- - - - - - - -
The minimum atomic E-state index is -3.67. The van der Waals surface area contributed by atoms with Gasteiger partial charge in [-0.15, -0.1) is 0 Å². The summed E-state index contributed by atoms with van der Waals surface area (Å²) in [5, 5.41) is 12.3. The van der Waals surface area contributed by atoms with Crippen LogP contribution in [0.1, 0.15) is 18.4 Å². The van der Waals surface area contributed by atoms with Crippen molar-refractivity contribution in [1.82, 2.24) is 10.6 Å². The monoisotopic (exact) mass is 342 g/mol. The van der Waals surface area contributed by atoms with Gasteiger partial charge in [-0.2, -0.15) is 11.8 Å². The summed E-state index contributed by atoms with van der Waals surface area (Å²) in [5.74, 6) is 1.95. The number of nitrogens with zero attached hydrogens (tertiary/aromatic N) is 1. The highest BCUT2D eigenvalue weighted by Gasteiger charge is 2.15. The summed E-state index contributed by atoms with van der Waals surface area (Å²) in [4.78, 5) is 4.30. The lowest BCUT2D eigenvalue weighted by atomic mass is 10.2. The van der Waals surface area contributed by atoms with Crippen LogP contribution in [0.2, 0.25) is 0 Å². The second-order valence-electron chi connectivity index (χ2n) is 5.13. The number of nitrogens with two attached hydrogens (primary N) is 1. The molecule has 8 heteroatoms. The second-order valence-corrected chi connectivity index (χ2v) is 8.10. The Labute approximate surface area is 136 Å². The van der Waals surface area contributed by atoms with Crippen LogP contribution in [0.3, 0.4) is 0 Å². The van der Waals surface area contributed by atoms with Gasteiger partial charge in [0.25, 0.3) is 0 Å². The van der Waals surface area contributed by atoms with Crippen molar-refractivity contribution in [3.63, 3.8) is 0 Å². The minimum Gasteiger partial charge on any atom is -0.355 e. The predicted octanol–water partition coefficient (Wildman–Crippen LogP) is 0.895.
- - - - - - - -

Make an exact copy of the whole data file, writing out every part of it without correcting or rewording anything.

The minimum atomic E-state index is -3.67. The van der Waals surface area contributed by atoms with Gasteiger partial charge in [-0.15, -0.1) is 0 Å². The summed E-state index contributed by atoms with van der Waals surface area (Å²) in [5, 5.41) is 12.3. The van der Waals surface area contributed by atoms with Crippen LogP contribution in [0.1, 0.15) is 18.4 Å². The van der Waals surface area contributed by atoms with Crippen molar-refractivity contribution in [1.82, 2.24) is 10.6 Å². The monoisotopic (exact) mass is 342 g/mol. The van der Waals surface area contributed by atoms with Gasteiger partial charge in [-0.2, -0.15) is 11.8 Å². The summed E-state index contributed by atoms with van der Waals surface area (Å²) in [5.74, 6) is 1.95. The number of nitrogens with zero attached hydrogens (tertiary/aromatic N) is 1. The highest BCUT2D eigenvalue weighted by Gasteiger charge is 2.15. The summed E-state index contributed by atoms with van der Waals surface area (Å²) in [4.78, 5) is 4.30. The lowest BCUT2D eigenvalue weighted by atomic mass is 10.2. The van der Waals surface area contributed by atoms with Crippen LogP contribution in [0.2, 0.25) is 0 Å². The second-order valence-electron chi connectivity index (χ2n) is 5.13. The number of nitrogens with two attached hydrogens (primary N) is 1. The molecule has 8 heteroatoms. The second-order valence-corrected chi connectivity index (χ2v) is 8.10. The Labute approximate surface area is 136 Å². The van der Waals surface area contributed by atoms with Crippen LogP contribution in [0.3, 0.4) is 0 Å². The van der Waals surface area contributed by atoms with Gasteiger partial charge in [0.25, 0.3) is 0 Å². The van der Waals surface area contributed by atoms with Crippen molar-refractivity contribution in [3.63, 3.8) is 0 Å². The minimum Gasteiger partial charge on any atom is -0.355 e. The predicted octanol–water partition coefficient (Wildman–Crippen LogP) is 0.895.